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Lethal Injection

Number of Death Sentences and Executions Hit New Lows

The number of executions in the United States hit a 20-year low in 2014, a dip driven in part by lethal-injection drug shortages and legal battles stemming from botched procedures. Thirty-five death-row inmates in seven states were killed last year, the lowest number since 1994, according to the Death Penalty Information Center, which opposes capital punishment. Executions peaked in 1999; there were 98 that year.

Oklahoma's bungled execution of Clayton Lockett in April and the protracted lethal injection of Dennis McGuire in Ohio in January brought attention to new drug protocols adopted by a number of states after some manufacturers stopped selling their products to put inmates to death. Investigations and lawsuits from other inmates have led to delays for others on death-row, although the pace hasn't slowed in Texas or Missouri.

Richard Dieter, the center's executive director, said as some of the litigation is resolved, the number of executions may rise next year — but he thinks that trend is temporary. Death sentences hit a 40-year low last year and have been in steep decline for the last two decades, plunging from 315 in 1994 to about 72 in 2014. "The realization that mistakes have been made, that innocent people are still being freed, has made juries hesistant," Dieter said. "They are willing to convict but not sentence to death. There is a demand for perfect proof, and so prosecutors are taking more plea bargains."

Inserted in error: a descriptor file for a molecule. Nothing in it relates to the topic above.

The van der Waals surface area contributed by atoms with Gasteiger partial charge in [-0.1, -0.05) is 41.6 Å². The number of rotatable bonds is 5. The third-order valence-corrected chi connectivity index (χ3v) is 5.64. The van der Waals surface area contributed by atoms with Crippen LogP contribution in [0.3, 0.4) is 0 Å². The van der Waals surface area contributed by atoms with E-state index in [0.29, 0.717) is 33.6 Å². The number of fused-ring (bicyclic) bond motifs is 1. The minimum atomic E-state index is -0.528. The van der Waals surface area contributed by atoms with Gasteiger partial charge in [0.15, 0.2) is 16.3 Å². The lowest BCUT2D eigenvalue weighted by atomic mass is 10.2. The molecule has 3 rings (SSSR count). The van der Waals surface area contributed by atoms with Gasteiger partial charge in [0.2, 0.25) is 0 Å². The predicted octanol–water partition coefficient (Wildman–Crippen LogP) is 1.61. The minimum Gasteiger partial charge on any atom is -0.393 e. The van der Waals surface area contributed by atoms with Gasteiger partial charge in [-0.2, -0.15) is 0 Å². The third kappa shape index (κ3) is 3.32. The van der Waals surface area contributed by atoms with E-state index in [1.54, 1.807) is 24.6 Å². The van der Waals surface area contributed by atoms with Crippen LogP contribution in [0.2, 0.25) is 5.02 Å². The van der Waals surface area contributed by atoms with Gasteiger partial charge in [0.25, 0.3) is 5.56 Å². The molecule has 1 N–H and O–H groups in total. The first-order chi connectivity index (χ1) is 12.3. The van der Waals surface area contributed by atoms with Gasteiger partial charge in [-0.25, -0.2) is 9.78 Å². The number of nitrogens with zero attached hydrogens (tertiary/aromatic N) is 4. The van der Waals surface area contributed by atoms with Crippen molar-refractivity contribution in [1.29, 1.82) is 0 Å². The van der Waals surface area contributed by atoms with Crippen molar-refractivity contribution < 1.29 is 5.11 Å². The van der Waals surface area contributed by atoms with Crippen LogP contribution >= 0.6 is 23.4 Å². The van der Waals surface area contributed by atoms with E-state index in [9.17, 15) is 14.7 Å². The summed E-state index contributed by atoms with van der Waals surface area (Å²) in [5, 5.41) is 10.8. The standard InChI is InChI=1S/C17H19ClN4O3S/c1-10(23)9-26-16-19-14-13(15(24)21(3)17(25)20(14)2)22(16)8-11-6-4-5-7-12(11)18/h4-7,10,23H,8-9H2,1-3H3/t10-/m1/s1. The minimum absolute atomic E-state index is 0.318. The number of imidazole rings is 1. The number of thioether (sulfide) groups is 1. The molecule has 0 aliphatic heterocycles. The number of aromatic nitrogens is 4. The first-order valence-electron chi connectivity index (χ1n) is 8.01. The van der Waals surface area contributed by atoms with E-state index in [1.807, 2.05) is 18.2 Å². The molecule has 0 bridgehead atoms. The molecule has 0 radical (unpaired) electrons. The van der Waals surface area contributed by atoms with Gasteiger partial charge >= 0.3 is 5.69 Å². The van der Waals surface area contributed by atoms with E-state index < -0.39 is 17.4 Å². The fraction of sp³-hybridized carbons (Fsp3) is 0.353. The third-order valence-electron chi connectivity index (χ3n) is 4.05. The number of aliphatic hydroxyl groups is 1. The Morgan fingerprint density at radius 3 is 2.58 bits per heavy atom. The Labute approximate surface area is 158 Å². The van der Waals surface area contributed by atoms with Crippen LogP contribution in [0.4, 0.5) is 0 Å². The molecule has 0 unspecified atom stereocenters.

Seven death-row inmates were exonerated last year, the most since 2009.

A majority of Americans still support capital punishment. In a May poll by NBC News, 59 percent said they favor the death penalty as the ultimate punishment for murder, while 35 percent said they are opposed. That reflects the erosion of support since the 1990s, when more than 70 percent backed executions.

Who Watches Inmate Executions in the U.S.? 0:42

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— Tracy Connor and Pete Williams